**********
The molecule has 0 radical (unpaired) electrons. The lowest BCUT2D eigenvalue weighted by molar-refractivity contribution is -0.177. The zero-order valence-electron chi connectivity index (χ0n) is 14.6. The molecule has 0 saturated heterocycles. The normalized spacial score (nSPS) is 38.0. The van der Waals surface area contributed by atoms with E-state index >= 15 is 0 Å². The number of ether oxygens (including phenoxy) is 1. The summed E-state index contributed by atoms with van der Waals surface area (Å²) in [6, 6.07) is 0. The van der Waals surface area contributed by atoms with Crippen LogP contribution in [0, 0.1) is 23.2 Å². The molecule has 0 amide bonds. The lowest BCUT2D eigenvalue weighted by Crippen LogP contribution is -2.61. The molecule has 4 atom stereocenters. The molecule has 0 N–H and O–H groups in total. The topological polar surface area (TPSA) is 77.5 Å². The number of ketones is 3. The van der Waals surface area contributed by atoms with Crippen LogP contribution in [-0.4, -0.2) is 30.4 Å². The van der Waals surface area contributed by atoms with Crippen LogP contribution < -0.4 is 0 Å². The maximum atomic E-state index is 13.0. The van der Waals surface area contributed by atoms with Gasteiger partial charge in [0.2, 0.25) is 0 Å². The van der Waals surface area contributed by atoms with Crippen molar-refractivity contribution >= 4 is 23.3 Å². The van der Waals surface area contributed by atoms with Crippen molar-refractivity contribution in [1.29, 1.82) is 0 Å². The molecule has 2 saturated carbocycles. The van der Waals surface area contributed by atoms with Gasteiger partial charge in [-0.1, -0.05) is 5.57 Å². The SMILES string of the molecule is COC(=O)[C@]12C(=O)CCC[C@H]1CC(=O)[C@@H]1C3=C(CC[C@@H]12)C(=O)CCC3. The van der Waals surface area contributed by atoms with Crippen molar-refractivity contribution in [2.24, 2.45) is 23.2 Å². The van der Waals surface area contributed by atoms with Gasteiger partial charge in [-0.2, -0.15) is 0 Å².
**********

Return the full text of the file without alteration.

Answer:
The molecule has 0 radical (unpaired) electrons. The lowest BCUT2D eigenvalue weighted by molar-refractivity contribution is -0.177. The zero-order valence-electron chi connectivity index (χ0n) is 14.6. The molecule has 0 saturated heterocycles. The normalized spacial score (nSPS) is 38.0. The van der Waals surface area contributed by atoms with E-state index >= 15 is 0 Å². The number of ether oxygens (including phenoxy) is 1. The summed E-state index contributed by atoms with van der Waals surface area (Å²) in [6, 6.07) is 0. The van der Waals surface area contributed by atoms with Crippen LogP contribution in [0, 0.1) is 23.2 Å². The molecule has 0 amide bonds. The lowest BCUT2D eigenvalue weighted by Crippen LogP contribution is -2.61. The molecule has 4 atom stereocenters. The molecule has 0 N–H and O–H groups in total. The topological polar surface area (TPSA) is 77.5 Å². The number of ketones is 3. The van der Waals surface area contributed by atoms with Crippen LogP contribution in [-0.4, -0.2) is 30.4 Å². The van der Waals surface area contributed by atoms with Crippen LogP contribution < -0.4 is 0 Å². The maximum atomic E-state index is 13.0. The van der Waals surface area contributed by atoms with Gasteiger partial charge in [0.2, 0.25) is 0 Å². The van der Waals surface area contributed by atoms with Crippen molar-refractivity contribution >= 4 is 23.3 Å². The van der Waals surface area contributed by atoms with Crippen molar-refractivity contribution in [1.29, 1.82) is 0 Å². The molecule has 2 saturated carbocycles. The van der Waals surface area contributed by atoms with Gasteiger partial charge in [-0.1, -0.05) is 5.57 Å². The SMILES string of the molecule is COC(=O)[C@]12C(=O)CCC[C@H]1CC(=O)[C@@H]1C3=C(CC[C@@H]12)C(=O)CCC3. The van der Waals surface area contributed by atoms with Crippen molar-refractivity contribution in [2.24, 2.45) is 23.2 Å². The van der Waals surface area contributed by atoms with Gasteiger partial charge in [-0.2, -0.15) is 0 Å².